literature of the apocalypse_18

readings:
Dick: Do Androids Dream of Electric Sheep?, finish

notes & response:
-How big is the android web?
-What does it mean to be human in a world full of androids?
-What do emotions mean if they’re generated by a machine, and conversely, what if they’re not?
-Nevil Shute, “On the Beach”
-The disruption of Mammalian patterns in humans
-Between human life and animal life, how do you choose and which do you choose to shave?
-The ability to establish extreme empathy for animals may or may not rely on the extinction of the animal species
-The androids possess no empathic sense (or humans can’t grasp it)
-Rick is especially interested in defining the qualities that separate humans from androids
-Perhaps what makes us human is the tendency to become attached (likely a generalized mammalian trait)
-What’s the difference between synthetic, or electric, animals and humans (androids)?
-How do we begin to place value in one over the other?
-Empathy Boxes that link users into a collective consciousness
-Where exactly do these Empathy Boxes come from and how does it separate/distinguish humans from androids?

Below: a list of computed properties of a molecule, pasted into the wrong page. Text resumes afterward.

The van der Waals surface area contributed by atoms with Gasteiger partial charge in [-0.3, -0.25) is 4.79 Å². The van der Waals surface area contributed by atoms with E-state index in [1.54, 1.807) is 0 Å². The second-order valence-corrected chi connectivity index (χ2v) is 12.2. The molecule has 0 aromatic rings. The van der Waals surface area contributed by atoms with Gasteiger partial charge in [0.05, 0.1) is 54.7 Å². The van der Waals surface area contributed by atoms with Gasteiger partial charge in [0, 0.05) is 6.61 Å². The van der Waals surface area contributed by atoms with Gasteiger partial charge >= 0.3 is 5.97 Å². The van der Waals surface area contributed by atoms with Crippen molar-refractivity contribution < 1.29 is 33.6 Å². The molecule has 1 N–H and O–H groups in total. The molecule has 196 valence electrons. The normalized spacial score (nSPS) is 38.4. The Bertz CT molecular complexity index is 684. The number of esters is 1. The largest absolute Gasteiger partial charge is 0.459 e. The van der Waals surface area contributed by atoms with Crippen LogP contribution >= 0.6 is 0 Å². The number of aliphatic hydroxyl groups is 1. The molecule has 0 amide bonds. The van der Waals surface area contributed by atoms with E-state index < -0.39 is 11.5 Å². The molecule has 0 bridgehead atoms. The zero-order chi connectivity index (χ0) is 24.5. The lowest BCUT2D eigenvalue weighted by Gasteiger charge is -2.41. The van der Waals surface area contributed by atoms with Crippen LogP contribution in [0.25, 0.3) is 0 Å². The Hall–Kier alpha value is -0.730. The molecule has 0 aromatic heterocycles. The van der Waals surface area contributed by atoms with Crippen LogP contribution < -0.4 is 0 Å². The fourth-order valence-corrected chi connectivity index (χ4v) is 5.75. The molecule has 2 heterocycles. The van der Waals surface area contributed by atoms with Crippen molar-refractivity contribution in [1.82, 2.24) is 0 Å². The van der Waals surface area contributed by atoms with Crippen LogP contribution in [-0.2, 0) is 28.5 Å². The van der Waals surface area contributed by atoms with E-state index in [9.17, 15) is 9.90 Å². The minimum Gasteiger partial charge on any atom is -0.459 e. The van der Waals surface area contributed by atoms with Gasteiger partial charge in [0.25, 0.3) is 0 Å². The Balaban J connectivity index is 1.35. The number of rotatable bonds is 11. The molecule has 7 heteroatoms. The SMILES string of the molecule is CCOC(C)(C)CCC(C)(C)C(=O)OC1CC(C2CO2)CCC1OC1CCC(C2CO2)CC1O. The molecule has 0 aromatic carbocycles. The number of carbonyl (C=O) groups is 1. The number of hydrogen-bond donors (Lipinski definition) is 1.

-Rick examines the effects of sharing his emotions with the world and how it in turn affects himself
-Consumerist spirituality that undermines the human religion
-“Empathy in the natural world would be an evolutionary disaster—You’re making it dead.”
-Taking care of something allows you to get back in touch with your empathetic side
-Tests of empathy to distinguish humans from androids: measure empathetic responses (or lack of) from questions designed to evoke emotional responses (animal subjects/themes)
-Philip K. Dick, “Martian Time Slip”
-The synthetic toad revelation as the false appearance/appeal of the supposed Messiah’s favorite animal may be Dick’s commentary on the deception of false ideals/idols/religions
-This suggests, like Rick, that we prefer to be let down by the reassurance of reality rather than hope beyond that which may or may not exist outside of reality

Occasionally, it seems, imagination has the ability to create what ultimately can deceive. And despite the possibility to be let down by instilling hope in something that may or may not be real, as human beings, we can’t help but invest in the emotional investigation of thought and imagination. It makes most sense that Rick “prefers” knowing that the toad of the Messiah is artificial because he hunts and kills androids, the mechanisms that are incapable of experiencing emotion or empathy. The phrase “Kill Your Idols” immediately comes to mind. In a way, Rick’s highest, or most rewarding, bounty is to be the police of these empathy deceivers. The artificial deception of these creatures makes sense but doesn’t necessarily negate the ability to conceive of hope beyond that of the artificial, at least to me (as long as we don’t become empathy machines ourselves, of course).

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